Lifelong rock ’n roll fan Davis Guggenheim chose Led Zeppelin's Jimmy Page, The Edge from U2 and Jack White of the White Stripes and Raconteurs for a documentary about the music’s signature instrument, the electric guitar. The 90-minute film weaves together all of their personal stories and devotion to the instrument, both in individual vignettes and in an extraordinary three-way conversation and jam session.
Lifelong rock ’n’ roll fan Davis Guggenheim wanted to make a documentary about the music’s signature instrument, the electric guitar. But with so many outstanding guitarists in rock and its associated styles, he needed to pick a musician to focus on.
“We wanted Jimi Hendrix, but of course, he’s unavailable,” Guggenheim said with a laugh from New York City stop on his media tour while promoting his new film, “It Might Get Loud.”
Guggenheim chose Led Zeppelin's Jimmy Page, The Edge from U2 and Jack White of the White Stripes and Raconteurs. The 90-minute film weaves together all of their personal stories and devotion to the instrument, both in individual vignettes and in an extraordinary three-way conversation and jam session.
“With so many great guitarists out there, it is not possible to touch on all of them, so I guess my idea eventually was to choose three from three different generations,” Guggenheim said.
They also have vastly different approaches to the instrument, too.
“U2 first came up as kind of a reaction to bands like Led Zep,” he said. “The Edge is all about technology and using every new effect he can find, while Jack is very basic and lo-tech. Then, The Edge favors a very structural approach, keeping to the music as he's written it, while Jimmy Page depends upon a very improvisational style.”
The contrast between The Edge's technological mastery and White’s desire to get back to basics is quite apparent early on.
The film opens with a sequence in which White literally builds a makeshift guitar from wood and wire at an old train station, and then fashions a primitive amplifier to give it volume. It's an indelible image contrasted which lingers when, a few minutes later when The Edge’s guitar tech provides a glimpse at the array of effects pedals used during an average concert; he has 23 separate pedals for 23 different effects on 23 songs, and never uses the same one twice.
As the movie unfolds, each man gets to tell salient parts of his own individual story, and all three are fascinating in their own ways. Guggenheim shifts the focus among the three so no one is on screen by themselves for very long. This gives the film an immediacy and pace, but there are moments when you might wish Page had a bit more time to finish one of his tales.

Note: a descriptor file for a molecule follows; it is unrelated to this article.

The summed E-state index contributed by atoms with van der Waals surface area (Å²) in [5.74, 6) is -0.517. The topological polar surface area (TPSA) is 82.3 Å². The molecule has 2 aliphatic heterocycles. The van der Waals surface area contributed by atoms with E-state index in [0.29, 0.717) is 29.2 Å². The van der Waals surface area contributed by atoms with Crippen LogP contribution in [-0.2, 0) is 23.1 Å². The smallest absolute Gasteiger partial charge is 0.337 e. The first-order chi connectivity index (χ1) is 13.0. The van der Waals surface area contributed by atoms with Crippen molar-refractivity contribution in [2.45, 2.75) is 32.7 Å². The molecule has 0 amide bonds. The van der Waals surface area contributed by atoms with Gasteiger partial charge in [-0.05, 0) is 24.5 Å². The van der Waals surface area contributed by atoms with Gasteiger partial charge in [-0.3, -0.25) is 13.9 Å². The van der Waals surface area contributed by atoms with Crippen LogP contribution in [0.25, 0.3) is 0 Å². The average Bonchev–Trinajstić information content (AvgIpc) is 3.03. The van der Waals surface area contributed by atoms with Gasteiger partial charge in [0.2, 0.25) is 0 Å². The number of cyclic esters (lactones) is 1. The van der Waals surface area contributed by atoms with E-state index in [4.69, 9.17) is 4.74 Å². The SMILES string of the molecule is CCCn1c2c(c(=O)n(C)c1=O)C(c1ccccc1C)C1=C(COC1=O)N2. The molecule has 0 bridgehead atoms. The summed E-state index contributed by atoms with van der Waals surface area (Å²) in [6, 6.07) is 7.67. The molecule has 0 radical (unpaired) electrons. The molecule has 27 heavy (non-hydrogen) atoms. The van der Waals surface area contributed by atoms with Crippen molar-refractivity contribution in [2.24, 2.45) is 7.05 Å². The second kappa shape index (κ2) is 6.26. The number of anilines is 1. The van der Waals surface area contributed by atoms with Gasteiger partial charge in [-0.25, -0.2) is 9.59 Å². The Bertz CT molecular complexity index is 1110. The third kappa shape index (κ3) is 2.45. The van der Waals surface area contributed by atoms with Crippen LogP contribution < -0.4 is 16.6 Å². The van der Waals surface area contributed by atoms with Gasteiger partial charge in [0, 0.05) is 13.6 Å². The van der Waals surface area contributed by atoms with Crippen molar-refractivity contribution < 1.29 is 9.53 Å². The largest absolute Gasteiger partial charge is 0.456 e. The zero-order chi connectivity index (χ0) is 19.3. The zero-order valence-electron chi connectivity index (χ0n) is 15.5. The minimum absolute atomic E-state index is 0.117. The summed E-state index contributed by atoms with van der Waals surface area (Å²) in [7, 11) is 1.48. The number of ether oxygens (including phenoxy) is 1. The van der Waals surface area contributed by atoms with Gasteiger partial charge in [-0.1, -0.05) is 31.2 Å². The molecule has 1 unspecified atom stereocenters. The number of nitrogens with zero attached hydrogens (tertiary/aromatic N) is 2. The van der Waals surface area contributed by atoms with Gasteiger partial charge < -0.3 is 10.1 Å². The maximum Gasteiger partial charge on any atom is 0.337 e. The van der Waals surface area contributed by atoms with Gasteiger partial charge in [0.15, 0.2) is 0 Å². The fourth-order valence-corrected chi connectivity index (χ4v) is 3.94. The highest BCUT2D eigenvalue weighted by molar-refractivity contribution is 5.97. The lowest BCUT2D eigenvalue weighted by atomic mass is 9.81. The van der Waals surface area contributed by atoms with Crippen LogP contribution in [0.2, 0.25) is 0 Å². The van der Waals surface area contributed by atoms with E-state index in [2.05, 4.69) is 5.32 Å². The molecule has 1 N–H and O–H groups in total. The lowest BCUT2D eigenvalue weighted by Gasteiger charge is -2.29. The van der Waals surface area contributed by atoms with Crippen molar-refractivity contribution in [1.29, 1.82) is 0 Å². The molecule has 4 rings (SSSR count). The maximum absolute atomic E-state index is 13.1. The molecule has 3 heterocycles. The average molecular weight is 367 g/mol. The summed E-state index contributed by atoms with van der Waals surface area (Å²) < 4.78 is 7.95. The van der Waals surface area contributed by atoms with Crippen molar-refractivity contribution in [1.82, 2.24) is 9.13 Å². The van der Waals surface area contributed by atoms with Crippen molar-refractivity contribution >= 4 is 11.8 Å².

“I think we decided somewhere in there that we wanted to make a Jimmy Page film on our own,” Guggenheim admitted. “But that’s not what we were aiming for, and to make this film work as a story, my instinct was that we needed all that inter-cutting, shifting time and place, to see the transfer of emotions all three subjects shared.”
The most revealing thing about Page, I suspect, will be details about how he honed his craft as a studio musician long before Led Zeppelin came along. He had played on several British pop hits, and even done commercials before becoming a rock guitar icon with the Yardbirds and later Led Zep.
“It proves that old adage that there is no better preparation for improvisation than the experience of playing by rote,” Guggenheim said. “It was like Picasso learning the basics of formal painting, before he began creating his own style.”
The Edge segments will quickly prove that U2’s songwriting is more than just Bono’s well-honed lyrics. The Edge takes the cameraman around his home studio, and unearths dozens of old cassettes with primitive versions of U2 songs. His devotion to finding new ways to give his guitar a voice is just one of the many aspects that make The Edge a riveting character.
“That was a revelation to me, listening to The Edge, how every song they do comes right from his guitar initially,” said Guggenheim.
White grew up in a mostly Hispanic neighborhood of Detroit, and as a white kid interested in rock and blues, he was an outcast early on. The most memorable image is of a young White working in an upholstery shop, where his boss was a punk rocker. White soon became the frontman for their band.
And yet, with that punk-rock background and the frequently outrageous imagery around the White Stripes in their early days, White says he felt he needed all that extraneous stuff to disguise that he was simply playing the blues.
“That is one of my favorite quotes in the movie,” said Guggenheim.
“There are so many things I learned about these three guys that keep moving me. I feel very lucky to have had this chance to meet them.”
That's likely the way music fans, or even people curious about rock ’n’ roll guitar, will feel after seeing this movie. And the three-way conversation/jam is a marvelously unscripted moment between three musicians who are obviously as happy to be their sharing their experiences as we are at hearing them.
The Patriot Ledger